American officials said Turkey had informed the United States less than an hour in advance that it intended to carry out the bombing raids in the crowded airspace over northern Syria and Iraq. American officials said that they had asked Turkey not to proceed without proper coordination, but that the request was ignored.
Mark Toner, a State Department spokesman, said the United States was “deeply concerned” about the Turkish airstrikes, which were “not approved” by the United States-led coalition that is fighting the Islamic State.
“It was a surprise,” Masrour Barzani, a top Kurdish security official in the Iraqi autonomous region, said of the Turkish attack on Mount Sinjar. “This was the first time they have been bombing there. They had been mostly bombing border areas.”
“We asked for some clarification but have not received any answers yet,” he said in an interview. “I hope on the Turkish side it was a mistake.”
Iraq’s Foreign Ministry denounced the attacks in the Sinjar area as a violation of the country’s sovereignty.
The Turkish strikes pointed to continuing and deep tensions between the United States and Turkey over how to carry out the campaign against the Islamic State.
The United States and Turkey have been sharply at odds over the Y.P.G. militia. American military officials regard the group as an essential partner in the operation to isolate and retake Raqqa, Syria, the Islamic State’s self-proclaimed capital, and they want to arm its fighters for that mission.
Lt. Gen. Stephen J. Townsend, who commands the American-led task force that is fighting the Islamic State in Iraq and Syria, told reporters during a February trip to Syria that Turkey had no reason to fear the Y.P.G. or the umbrella group it is a crucial part of, the Syrian Democratic Forces.
“The Turkish government is not really crazy that we are operating with the Syrian Democratic Forces, mostly because of their Kurdish and Y.P.G. components,” General Townsend said. But the Kurdish fighters “tell us they are not a threat to Turkey, and I believe that,” he added.
The Turkish government, however, insists that the Y.P.G. is closely linked to the Kurdistan Workers’ Party, a separatist group known as the P.K.K. That group is listed by Turkey, the United States and Europe as a terrorist organization.
American officials had hoped that Turkey would soften its stance after President Recep Tayyip Erdogan won a referendum this month that greatly increased his executive powers, a victory that brought a congratulatory phone call from President Trump. But any hope that Mr. Erdogan’s position might reflect posturing before the vote appeared to vanish with the airstrikes.
The Turkish military said in a statement that it had struck “terror nests” in northeast Syria and northwest Iraq that Kurdish separatists were using to send weapons and plan attacks inside Turkey. “The designated targets were hit,” said the statement, which asserted that the bombing raids were “based on international law.”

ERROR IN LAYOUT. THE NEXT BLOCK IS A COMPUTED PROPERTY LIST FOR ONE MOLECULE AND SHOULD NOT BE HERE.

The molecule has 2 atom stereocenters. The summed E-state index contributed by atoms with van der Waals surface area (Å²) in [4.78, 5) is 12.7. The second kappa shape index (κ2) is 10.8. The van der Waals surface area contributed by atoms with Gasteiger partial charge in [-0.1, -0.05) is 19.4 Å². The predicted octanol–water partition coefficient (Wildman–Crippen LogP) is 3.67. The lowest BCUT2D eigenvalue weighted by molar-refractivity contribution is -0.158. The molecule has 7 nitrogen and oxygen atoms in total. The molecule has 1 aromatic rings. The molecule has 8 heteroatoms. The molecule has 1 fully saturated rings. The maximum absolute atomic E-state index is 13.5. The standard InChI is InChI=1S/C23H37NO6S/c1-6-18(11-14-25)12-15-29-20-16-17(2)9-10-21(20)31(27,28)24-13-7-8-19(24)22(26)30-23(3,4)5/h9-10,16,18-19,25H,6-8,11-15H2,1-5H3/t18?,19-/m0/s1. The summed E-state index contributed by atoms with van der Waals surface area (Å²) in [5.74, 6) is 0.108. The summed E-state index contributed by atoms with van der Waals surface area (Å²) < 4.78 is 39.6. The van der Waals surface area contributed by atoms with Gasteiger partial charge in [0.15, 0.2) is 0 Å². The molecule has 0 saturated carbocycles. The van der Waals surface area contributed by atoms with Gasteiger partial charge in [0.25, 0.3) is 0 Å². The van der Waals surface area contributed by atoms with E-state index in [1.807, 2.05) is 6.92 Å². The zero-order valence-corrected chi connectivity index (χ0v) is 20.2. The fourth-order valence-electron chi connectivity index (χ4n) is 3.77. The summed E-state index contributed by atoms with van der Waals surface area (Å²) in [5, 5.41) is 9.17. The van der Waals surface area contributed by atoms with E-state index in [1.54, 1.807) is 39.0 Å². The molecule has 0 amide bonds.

The division between Turkey and the United States was only highlighted when the Kurdish news media posted photographs of a United States military officer, in the company of Y.P.G. leaders, visiting the site in Syria that was bombed. Mr. Erdogan is scheduled to meet with Mr. Trump in Washington next month.
A statement issued by Ridor Kahlil, a spokesman for the Y.P.G., said 20 fighters were killed in the Turkish airstrikes. The Syrian Observatory for Human Rights, a monitoring group, said the targets included a radio station east of Hasaka owned by the Y.P.G.
The Turkish airstrikes on Mount Sinjar began around 2 a.m. and lasted about an hour, Capt. Falah Abu Zeid, an officer with the Iraqi Kurdish pesh merga, said in a telephone interview. The bombing, he added, struck four Y.P.G. and P.K.K. headquarters in the area.
“If there were any fighters in those headquarters, it would have been impossible for them to survive because of the force of the shelling,” he said.
But one of the missiles, he added, struck communications towers near a pesh merga headquarters, killing and wounding pesh merga fighters.
The Kurdish autonomous government in Iraq has long had an acrimonious relationship with the Y.P.G. and P.K.K., which, like Turkey, it regards as one and the same. The pesh merga offensive to retake Sinjar from the Islamic State in 2015 was delayed by tensions between the pesh merga and the P.K.K., who competed to take the lead in the battle. And it was noteworthy that Mr. Barzani, the Kurdish security official, did not call on Turkey to cease its airstrikes in Iraq but instead pointed the finger of blame at the P.K.K.
“The P.K.K. is the reason for all of these problems,” he said. “They are the reason the Turks are bombing. It is not a matter of whether we like it or not. The P.K.K. is dragging the Turks in.”